DEAR AMY: My 18-year-old son and I were sharing a computer. I stumbled on his activity when he left it open. It was deeply disturbing to view the sites he had visited. Our 22-year-old daughter stated: “It’s no big deal, Mom. All the boys do it now.”
This is not Playboy on steroids. It is shockingly graphic in real time.
How should we respond but simultaneously promote healthy sexuality and the notion of responsible erotica? How should parents respond to the tsunami of Internet pornography that our children discover, visit and revisit? It is readily discovered on any smartphone, laptop or desktop.
This could hijack young brains big time! I am liberal, but this is almost sickening that he might think this approaches normal sexual behavior. Help! — Concerned Parent
DEAR PARENT: According to a survey of 4,000 men and 4,000 women by Cosmopolitan magazine (probably a credible source, given this subject), more than 30 percent of men surveyed said they watched porn every day. Seventy-one percent of men ages 18-34 watch porn at least once a month. The first viewing of pornography typically happens in pre-adolescence.
Quoting a Time.com article on this subject, “Results show that women are from Venus and men are from whatever planet watches porn all the time.”
Psychologists refer to one effect of hard-core porn on the consumer as “sexual script theory.” The pornographic storyline replaces real-world sexual experience. Studies have concluded that obsessively viewing porn actually rewires the neural pathways of the brain, much like opiate drugs do.
And, like opiates, porn can be addictive. It can supplant — or destroy — real-world relationships. It can also (ironically) deaden, rather than enhance, a person’s actual sexual relationships with real people.
Your job as parents is to do exactly what you are doing, which is to be aware and to question your son about his habits and behavior. His father (or another adult male) should talk to him about the difference between pornography and real-world sex (and love). Even though your daughter reports that this is “no big deal,” I wonder if she has had experiences with guys who consume pornography, and if so, how this might have affected her. Male consumption of pornography has a profound effect on how women are viewed, how sex is viewed and the expectations on them sexually.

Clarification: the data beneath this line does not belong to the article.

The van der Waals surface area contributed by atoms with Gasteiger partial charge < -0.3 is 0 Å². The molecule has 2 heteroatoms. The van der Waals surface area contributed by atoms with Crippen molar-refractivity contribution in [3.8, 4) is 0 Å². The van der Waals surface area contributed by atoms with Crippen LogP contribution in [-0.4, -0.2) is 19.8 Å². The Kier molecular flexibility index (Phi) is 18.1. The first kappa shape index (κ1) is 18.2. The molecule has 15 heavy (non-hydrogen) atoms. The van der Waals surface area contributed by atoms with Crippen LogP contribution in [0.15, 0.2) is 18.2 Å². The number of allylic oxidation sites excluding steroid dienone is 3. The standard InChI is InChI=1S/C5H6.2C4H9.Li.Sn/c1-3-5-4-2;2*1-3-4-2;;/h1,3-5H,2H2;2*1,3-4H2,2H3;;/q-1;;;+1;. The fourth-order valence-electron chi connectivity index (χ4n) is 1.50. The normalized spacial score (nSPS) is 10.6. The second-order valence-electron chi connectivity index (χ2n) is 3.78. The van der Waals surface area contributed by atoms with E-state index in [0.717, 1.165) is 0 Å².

As his mother, you should tell him exactly how you feel about this and that you expect him to make choices that are healthy.
DEAR AMY: We have a cousin who is on a fixed income, lives out of state and asks to stay with us every time he (and his spouse) come to town, which is about once a month.
This usually starts out for just one night and inevitably is extended for one reason or another for another night or two.
They are good house-
guests who vow to let us go on with our normal life, but it is still a burden. My husband and I have worked full time all our lives.
This couple chose to never work traditional jobs but are capable of working. They consider themselves “poor” and seem to expect to crash at friends’ and family members’ homes whenever they are away from their own, like a couple of college students.
We don’t want to hurt feelings or cause a family rift, but how can we tactfully put an end to this unintended bed-and-breakfast situation? — Put Out
DEAR PUT OUT: It is easy to extend a cordial “no.” You just say, “You two are great houseguests, but we’re going to have to say no to this visit.”
You don’t have to make excuses or provide reasons or explanations — in fact, the less of this, the better.
DEAR AMY: I was disappointed with your answer to “Confused Partner,” about excluding a sister-in-law from “sister weekends.” This sort of exclusion is very painful, and these sisters should try to be more inclusive. If they try it and it doesn’t work out, at least they could say they tried —Disappointed
DEAR DISAPPOINTED: The focus of my response was to encourage one sister to take responsibility for this and not blame the excluded in-law for the actions of this pack of sisters.